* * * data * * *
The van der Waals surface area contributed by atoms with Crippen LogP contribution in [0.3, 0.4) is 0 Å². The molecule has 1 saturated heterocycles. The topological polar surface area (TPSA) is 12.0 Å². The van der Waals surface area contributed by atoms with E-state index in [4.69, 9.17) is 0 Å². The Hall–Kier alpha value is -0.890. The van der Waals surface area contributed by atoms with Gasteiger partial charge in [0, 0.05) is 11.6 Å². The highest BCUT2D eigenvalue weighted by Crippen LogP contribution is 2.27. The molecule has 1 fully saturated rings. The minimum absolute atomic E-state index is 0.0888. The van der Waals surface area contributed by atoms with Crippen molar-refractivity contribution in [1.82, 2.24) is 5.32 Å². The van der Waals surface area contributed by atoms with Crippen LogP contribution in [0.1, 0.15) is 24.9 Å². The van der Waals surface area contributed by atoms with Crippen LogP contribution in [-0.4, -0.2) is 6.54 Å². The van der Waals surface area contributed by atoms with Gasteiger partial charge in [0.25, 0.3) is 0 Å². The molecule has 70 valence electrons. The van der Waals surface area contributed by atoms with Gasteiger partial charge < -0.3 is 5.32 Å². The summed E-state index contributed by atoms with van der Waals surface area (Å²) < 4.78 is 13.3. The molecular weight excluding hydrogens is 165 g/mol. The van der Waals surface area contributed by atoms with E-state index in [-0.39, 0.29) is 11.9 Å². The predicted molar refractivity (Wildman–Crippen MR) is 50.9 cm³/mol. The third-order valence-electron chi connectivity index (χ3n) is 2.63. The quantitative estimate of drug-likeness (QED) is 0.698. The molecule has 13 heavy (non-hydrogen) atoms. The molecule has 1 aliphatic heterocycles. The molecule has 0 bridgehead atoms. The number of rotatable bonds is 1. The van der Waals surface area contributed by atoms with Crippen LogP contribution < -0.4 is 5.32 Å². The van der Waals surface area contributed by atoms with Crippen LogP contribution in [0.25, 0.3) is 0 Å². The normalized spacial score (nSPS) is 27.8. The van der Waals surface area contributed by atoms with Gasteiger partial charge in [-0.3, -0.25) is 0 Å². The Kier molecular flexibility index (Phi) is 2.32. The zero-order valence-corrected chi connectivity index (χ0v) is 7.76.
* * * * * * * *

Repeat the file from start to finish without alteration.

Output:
The van der Waals surface area contributed by atoms with Crippen LogP contribution in [0.3, 0.4) is 0 Å². The molecule has 1 saturated heterocycles. The topological polar surface area (TPSA) is 12.0 Å². The van der Waals surface area contributed by atoms with E-state index in [4.69, 9.17) is 0 Å². The Hall–Kier alpha value is -0.890. The van der Waals surface area contributed by atoms with Gasteiger partial charge in [0, 0.05) is 11.6 Å². The highest BCUT2D eigenvalue weighted by Crippen LogP contribution is 2.27. The molecule has 1 fully saturated rings. The minimum absolute atomic E-state index is 0.0888. The van der Waals surface area contributed by atoms with Crippen molar-refractivity contribution in [1.82, 2.24) is 5.32 Å². The van der Waals surface area contributed by atoms with Crippen LogP contribution in [0.1, 0.15) is 24.9 Å². The van der Waals surface area contributed by atoms with Crippen LogP contribution in [-0.4, -0.2) is 6.54 Å². The van der Waals surface area contributed by atoms with Gasteiger partial charge in [0.25, 0.3) is 0 Å². The molecule has 70 valence electrons. The van der Waals surface area contributed by atoms with Gasteiger partial charge < -0.3 is 5.32 Å². The summed E-state index contributed by atoms with van der Waals surface area (Å²) < 4.78 is 13.3. The molecular weight excluding hydrogens is 165 g/mol. The van der Waals surface area contributed by atoms with E-state index in [-0.39, 0.29) is 11.9 Å². The predicted molar refractivity (Wildman–Crippen MR) is 50.9 cm³/mol. The third-order valence-electron chi connectivity index (χ3n) is 2.63. The quantitative estimate of drug-likeness (QED) is 0.698. The molecule has 13 heavy (non-hydrogen) atoms. The molecule has 1 aliphatic heterocycles. The molecule has 0 bridgehead atoms. The number of rotatable bonds is 1. The van der Waals surface area contributed by atoms with Crippen LogP contribution < -0.4 is 5.32 Å². The van der Waals surface area contributed by atoms with Crippen LogP contribution in [0.25, 0.3) is 0 Å². The normalized spacial score (nSPS) is 27.8. The van der Waals surface area contributed by atoms with Gasteiger partial charge in [-0.3, -0.25) is 0 Å². The Kier molecular flexibility index (Phi) is 2.32. The zero-order valence-corrected chi connectivity index (χ0v) is 7.76.